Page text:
The ground game also isn't a problem for Mike.  While he won't get my vote, if I decide to participate in the primary, it's not because he's not going to be good at running.

        • Davie says:

          My point was that Mike won't have the support of a lot of volunteers that both Jared and Cary will have.

          So he'll have to buy his supporters as well as pay for media coverage, which is expensive.  And as you say, he's not getting your vote, so he's already starting from behind wink

          • Pseudonymous says:

            Unless Mike is just straight-up lying, that's not the case.

            Denver, CO – Today, Mike Johnston became the first gubernatorial candidate to turn in the required signatures for petitioning onto June’s Democratic primary ballot.

            The Johnston campaign took an unconventional approach in securing the 10,500 signatures — 1,500 from each of seven congressional districts in the state. Unlike the vast majority of campaigns, Johnston and his team opted not to hire an outside firm or vendor, instead choosing to do the work themselves. Johnston relied on an army of volunteers across Colorado to start 50,000 conversations with voters of all backgrounds in order to collect over 22,000 signatures. [emphasis mine]

  3. Voyageur says:

    Money, maybe.  Believers, not so much.  Cary has more charisma in her ring finger than mike has in his whole body.

  4. Moderatus says:

    Purge all moderates. Only union-approved radicals need apply. Got it Colorado Pols!

    • unnamed says:

      Yeah.  Like how the Freedom Caucus and far right Trumpers have the Republican party's balls in a vice.

      Where is your proof that Obama illegally obtained voters' private data to win elections?

    • spaceman65 says:

      Moddy, it’s time for an MRI.  


    • mamajama55 says:

      Thanks for previewing the right wing attack strategy against Kennedy; the "liberty" faction (fueled by Koch money) has been attacking Jared Polis for a year, assuming that he'd be the Democratic nominee for governor.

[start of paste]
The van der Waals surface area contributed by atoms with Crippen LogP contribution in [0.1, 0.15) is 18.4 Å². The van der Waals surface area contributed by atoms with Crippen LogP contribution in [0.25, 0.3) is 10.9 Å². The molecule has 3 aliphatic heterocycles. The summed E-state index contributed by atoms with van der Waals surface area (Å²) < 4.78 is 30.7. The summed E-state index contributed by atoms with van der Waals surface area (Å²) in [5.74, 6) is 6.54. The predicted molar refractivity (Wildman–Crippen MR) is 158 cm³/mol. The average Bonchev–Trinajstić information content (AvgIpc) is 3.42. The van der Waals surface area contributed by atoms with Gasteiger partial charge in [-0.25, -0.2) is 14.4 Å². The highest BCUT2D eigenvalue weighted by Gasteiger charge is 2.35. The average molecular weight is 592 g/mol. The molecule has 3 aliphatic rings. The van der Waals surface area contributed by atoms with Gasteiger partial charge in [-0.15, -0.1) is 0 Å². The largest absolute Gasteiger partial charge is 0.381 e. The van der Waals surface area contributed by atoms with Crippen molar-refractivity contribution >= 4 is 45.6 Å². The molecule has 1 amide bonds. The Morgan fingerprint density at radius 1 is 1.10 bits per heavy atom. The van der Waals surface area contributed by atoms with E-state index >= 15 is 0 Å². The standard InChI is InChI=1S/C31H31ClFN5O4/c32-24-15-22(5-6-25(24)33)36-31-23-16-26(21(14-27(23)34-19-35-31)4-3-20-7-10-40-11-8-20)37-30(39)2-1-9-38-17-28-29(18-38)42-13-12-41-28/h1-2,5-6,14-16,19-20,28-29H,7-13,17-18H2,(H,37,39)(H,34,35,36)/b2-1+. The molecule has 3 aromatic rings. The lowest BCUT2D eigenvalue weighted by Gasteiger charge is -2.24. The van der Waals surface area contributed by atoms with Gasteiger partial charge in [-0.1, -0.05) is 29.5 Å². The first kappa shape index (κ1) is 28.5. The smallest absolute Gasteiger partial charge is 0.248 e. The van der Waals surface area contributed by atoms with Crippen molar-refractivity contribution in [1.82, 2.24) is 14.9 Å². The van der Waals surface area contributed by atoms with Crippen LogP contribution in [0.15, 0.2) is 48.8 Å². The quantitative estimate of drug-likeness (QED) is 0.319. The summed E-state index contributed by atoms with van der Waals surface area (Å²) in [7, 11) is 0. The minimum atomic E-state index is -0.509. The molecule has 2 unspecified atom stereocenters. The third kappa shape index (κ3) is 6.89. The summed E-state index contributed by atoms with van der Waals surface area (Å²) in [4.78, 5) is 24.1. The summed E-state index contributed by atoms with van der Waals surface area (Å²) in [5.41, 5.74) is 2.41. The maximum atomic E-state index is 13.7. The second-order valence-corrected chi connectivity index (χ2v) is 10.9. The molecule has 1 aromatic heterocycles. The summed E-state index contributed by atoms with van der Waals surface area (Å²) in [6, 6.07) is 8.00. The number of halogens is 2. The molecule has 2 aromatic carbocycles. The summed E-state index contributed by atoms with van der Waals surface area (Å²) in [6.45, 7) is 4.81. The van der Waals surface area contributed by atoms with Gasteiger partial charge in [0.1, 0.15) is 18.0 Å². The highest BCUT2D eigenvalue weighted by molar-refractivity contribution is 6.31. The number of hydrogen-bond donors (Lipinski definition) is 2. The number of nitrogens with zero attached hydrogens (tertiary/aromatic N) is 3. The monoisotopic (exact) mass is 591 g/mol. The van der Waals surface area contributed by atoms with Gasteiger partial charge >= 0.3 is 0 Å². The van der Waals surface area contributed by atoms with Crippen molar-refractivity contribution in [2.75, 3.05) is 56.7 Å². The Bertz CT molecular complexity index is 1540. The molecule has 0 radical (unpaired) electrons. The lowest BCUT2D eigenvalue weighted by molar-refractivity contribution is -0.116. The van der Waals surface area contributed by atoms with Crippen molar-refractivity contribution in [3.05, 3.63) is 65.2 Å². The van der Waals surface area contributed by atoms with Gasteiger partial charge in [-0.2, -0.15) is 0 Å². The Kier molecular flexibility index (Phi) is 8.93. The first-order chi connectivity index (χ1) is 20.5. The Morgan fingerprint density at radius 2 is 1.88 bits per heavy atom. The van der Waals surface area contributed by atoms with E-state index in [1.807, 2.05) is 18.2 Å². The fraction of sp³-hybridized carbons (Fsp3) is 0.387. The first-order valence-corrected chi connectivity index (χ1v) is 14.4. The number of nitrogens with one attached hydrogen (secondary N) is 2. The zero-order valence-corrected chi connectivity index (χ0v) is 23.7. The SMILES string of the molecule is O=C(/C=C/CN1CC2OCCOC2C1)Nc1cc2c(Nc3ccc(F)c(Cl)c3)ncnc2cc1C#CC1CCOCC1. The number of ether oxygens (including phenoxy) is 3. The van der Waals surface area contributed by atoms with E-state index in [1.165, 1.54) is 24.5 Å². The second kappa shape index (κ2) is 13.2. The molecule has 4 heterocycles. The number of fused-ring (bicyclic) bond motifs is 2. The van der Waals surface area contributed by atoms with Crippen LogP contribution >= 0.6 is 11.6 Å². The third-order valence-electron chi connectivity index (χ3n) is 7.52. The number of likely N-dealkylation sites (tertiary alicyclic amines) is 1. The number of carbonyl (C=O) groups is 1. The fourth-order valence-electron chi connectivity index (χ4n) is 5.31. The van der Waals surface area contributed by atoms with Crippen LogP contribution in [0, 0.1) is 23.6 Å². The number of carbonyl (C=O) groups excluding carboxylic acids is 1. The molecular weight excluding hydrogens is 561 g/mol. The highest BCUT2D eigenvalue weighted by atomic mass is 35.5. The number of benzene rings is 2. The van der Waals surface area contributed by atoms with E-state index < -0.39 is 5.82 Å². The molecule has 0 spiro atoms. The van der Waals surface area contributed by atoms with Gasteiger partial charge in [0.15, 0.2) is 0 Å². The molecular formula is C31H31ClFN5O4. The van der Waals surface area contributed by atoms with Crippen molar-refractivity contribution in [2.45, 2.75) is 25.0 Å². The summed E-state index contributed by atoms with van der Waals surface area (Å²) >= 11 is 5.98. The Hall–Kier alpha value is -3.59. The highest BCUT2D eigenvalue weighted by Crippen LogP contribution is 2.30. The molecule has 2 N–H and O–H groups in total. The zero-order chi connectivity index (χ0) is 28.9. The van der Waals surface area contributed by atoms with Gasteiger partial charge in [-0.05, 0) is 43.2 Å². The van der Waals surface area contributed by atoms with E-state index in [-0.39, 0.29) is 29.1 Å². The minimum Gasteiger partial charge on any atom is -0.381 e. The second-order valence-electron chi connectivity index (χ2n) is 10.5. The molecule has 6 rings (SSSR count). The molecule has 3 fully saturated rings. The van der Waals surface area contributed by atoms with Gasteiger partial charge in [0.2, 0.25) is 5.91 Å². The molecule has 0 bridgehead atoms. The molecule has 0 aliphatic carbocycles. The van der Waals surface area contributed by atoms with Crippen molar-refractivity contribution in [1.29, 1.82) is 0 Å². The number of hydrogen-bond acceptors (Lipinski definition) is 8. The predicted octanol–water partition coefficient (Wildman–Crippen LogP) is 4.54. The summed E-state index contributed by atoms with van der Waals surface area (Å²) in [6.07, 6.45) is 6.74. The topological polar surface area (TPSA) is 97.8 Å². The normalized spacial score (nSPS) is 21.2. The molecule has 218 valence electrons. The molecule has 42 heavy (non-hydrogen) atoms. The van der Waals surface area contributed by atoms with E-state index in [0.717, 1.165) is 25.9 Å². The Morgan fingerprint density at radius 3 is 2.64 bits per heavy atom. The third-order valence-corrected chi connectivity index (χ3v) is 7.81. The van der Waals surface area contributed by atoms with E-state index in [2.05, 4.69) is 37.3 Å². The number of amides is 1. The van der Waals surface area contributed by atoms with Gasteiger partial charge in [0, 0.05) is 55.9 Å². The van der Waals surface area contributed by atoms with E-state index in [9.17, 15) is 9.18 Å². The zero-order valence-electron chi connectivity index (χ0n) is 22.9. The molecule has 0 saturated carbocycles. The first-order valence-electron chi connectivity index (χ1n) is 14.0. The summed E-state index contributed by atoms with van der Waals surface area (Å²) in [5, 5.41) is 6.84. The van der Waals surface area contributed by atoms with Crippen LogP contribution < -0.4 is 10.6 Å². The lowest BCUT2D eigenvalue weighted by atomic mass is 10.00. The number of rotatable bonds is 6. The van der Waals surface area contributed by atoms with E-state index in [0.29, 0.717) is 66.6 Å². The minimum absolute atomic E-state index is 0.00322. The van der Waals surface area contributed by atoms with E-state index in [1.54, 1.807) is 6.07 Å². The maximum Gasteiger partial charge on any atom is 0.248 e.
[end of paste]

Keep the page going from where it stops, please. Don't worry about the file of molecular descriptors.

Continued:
If it's Kennedy instead (which I think it will be), your side will be trotting out all of the old demonizations against the teacher's union to attack her.

      Previewing the current right wing talking points is your job on this site, and you do it well.


  5. Unitary Moonbat says:

    A report yesterday at the Colorado Independent was a little more clear on the danger that turning up at the assembly could pose to Johnston:

    Candidates who show up to the assembly need 30 percent of the vote from the 4,000 delegates in order to make the ballot — unless they have already gathered enough valid petitions. However, if a candidate does not get 10 percent of the vote, that candidate can’t be on the ballot even if he or she has enough valid petitions.

    There's a very good chance that Johnston wouldn't be able to clear that hurdle, especially if 83% of the delegate votes are already accounted for – means that if only 8% of the remainder decided to go with Kennedy or Polis, then Johnston's skin-of-his-teeth qualification via petition would've all been for not.

    There are a lot of adjectives one can apply to Michael Johnston – talk to any of the vast majority of teachers in Colorado and you'll get an earful – but "brave" has never been one of them. It's no surprise that he'd bail on a chance to address the state convention of the party under whose auspices he's running for governor – remember that this is the guy who was first "won" his Senate seat when 64 out of 126 people voted for him in a vacancy committee meeting. If there's a back door that connections and money can open, you're never going to find Michael Johnston going in the front.